The noise engulfed me, and the bumpy ride shook me in and out of reality. To think, only twelve hours prior, the last of my many heart-racing moments were over now. Too many taken for granted, I’m sure. Every day the descent from the course and into a town to seek out Wi-Fi became more and more effortless. It’s odd sometimes how retracing your steps can turn a terrifying experience into something meaningful – In my case, inspiring. Maybe it was exhaustion; I was sun drenched. But I’d recount the day: the moments we’d caught on camera, then the ones we’d missed. I reminded myself to bring more water next time. And a snack! When my mind would quiet, the feeling of serendipity would well up and lull me into a stupor until we’d reached our destination. Even now, the days blur together. Yet seated on my Honey’s lap – sea bound – listening to the nonsense flying around me, breathing in sweat and booze and breath, I appreciated where I was at that moment, and where I had been. I admired the glow from the dashboard which enabled me to see that madness. I gripped the cloth headrest that kept me stable. I vibrated with the rumbling engine. Bumping and bouncing blindly, I let go of all control, once again, resolving inwardly that Edoardo knew his limits. And hopefully not for the last time.




Conceived in a coin-op laundry room in the Los Feliz neighborhood of Los Angeles, what started as an excuse to ride dirt bikes in Baja has become a portal into the lives of two cultural anthropologists, authors and photographers. Whether documenting the infamous Baja 1000 off-road race, searching for surf in the Pacific Northwest, investigating Japan’s eclectic motorcycle culture, exploring the West Coast by bicycle or riding their dual-sport motorcycles from Barstow to Las Vegas, the idea stays the same… “If you get far enough away you’ll be on your way back home.” – Tom Waits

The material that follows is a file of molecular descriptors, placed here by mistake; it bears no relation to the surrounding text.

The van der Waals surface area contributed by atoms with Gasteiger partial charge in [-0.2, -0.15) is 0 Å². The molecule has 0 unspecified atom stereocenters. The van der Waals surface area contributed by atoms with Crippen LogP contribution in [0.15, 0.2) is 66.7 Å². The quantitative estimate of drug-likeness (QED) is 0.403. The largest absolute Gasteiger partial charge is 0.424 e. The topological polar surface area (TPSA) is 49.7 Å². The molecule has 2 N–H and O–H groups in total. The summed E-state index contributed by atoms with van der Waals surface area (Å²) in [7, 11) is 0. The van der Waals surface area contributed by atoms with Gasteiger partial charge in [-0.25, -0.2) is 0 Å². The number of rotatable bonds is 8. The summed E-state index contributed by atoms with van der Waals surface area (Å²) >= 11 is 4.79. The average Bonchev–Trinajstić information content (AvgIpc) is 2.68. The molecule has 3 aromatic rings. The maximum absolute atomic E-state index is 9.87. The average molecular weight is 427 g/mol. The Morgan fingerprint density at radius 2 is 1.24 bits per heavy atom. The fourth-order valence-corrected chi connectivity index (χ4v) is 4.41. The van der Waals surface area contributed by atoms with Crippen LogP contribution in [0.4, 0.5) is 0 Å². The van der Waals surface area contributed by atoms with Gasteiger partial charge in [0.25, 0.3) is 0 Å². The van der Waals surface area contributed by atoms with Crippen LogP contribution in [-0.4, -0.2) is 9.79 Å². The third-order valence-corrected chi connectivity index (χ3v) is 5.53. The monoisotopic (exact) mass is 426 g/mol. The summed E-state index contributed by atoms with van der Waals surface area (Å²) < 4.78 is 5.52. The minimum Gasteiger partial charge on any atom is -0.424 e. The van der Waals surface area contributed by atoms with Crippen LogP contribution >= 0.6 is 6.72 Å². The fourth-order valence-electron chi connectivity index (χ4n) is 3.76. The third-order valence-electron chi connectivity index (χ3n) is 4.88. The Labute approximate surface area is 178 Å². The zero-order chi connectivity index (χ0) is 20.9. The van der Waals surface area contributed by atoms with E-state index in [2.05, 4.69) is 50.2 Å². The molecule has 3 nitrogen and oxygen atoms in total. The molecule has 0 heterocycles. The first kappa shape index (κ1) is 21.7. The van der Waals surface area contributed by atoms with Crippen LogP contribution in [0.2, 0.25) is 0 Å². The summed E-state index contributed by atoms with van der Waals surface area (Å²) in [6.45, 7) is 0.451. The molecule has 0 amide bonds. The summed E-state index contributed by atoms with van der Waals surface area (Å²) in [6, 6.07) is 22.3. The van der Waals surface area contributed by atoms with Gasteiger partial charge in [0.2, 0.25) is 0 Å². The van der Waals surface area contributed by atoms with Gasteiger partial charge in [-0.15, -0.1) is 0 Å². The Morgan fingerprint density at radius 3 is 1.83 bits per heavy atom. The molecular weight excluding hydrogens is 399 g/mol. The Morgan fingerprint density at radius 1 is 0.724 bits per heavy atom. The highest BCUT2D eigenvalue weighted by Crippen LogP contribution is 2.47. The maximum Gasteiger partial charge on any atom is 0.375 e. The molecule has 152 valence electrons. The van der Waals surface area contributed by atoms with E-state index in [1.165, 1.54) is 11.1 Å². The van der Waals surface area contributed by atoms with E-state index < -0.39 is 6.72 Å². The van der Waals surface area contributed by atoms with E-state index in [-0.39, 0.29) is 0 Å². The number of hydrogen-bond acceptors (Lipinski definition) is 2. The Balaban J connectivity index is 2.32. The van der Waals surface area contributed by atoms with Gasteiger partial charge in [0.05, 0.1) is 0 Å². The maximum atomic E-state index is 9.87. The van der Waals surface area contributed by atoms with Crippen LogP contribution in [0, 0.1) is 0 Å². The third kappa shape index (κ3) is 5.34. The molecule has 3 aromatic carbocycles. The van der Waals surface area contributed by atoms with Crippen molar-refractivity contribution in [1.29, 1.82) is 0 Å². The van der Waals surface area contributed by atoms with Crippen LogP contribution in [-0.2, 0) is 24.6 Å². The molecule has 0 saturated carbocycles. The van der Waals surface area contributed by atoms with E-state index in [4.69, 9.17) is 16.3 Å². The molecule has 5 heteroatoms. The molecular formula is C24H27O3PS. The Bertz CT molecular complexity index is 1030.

Kyra Sacdalan is an avid motorcyclist and author. Her work has been published on Expedition Portal, RevZilla and ADV Pulse, among others. Before her rapid ascent into adventure riding, Kyra had spent nearly a decade as an entertainment rigger and rope access technician. Although she's been riding motorcycles for a number of years, her passion for off-road riding and motorcycle touring is newly acquired, and with the help of her boyfriend (and partner in crime) Justin, she fell head over heels.Trading in her ropes and fall protection for steel on two wheels, Kyra left her career to chronicle her successes and (many) failures on and off the road. Henceforth, she has been lucky enough to contribute her opinions and experiences testing gear, gadgets, skills and - most of all - her limits. Now an author and avid rider, Kyra spent months riding her XT225 dual-sport, affectionately named D2, from the Pacific Northwest to the Baja Peninsula. With plans to take over the world - or at least see it - Kyra has no intention of applying the brakes and full intention of documenting everything that happens from start to finish.